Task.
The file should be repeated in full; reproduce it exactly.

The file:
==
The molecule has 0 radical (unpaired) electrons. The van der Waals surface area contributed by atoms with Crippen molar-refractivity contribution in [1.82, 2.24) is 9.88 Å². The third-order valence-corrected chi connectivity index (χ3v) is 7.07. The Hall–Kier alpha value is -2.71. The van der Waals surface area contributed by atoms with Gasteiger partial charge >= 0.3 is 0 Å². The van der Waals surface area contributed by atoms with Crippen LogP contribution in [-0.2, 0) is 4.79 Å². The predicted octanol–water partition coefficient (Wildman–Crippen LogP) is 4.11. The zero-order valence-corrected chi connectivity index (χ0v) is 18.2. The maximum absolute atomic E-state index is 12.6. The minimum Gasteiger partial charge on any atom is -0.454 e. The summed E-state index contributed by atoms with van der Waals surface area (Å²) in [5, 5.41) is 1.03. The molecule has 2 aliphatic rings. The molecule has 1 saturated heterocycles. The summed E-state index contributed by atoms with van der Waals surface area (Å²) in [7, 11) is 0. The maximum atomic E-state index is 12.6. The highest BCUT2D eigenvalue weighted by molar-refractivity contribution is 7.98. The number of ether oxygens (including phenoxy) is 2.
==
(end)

The molecule has 0 radical (unpaired) electrons. The van der Waals surface area contributed by atoms with Crippen molar-refractivity contribution in [1.82, 2.24) is 9.88 Å². The third-order valence-corrected chi connectivity index (χ3v) is 7.07. The Hall–Kier alpha value is -2.71. The van der Waals surface area contributed by atoms with Gasteiger partial charge >= 0.3 is 0 Å². The van der Waals surface area contributed by atoms with Crippen LogP contribution in [-0.2, 0) is 4.79 Å². The predicted octanol–water partition coefficient (Wildman–Crippen LogP) is 4.11. The zero-order valence-corrected chi connectivity index (χ0v) is 18.2. The maximum absolute atomic E-state index is 12.6. The minimum Gasteiger partial charge on any atom is -0.454 e. The summed E-state index contributed by atoms with van der Waals surface area (Å²) in [5, 5.41) is 1.03. The molecule has 2 aliphatic rings. The molecule has 1 saturated heterocycles. The summed E-state index contributed by atoms with van der Waals surface area (Å²) in [7, 11) is 0. The maximum atomic E-state index is 12.6. The highest BCUT2D eigenvalue weighted by molar-refractivity contribution is 7.98. The number of ether oxygens (including phenoxy) is 2.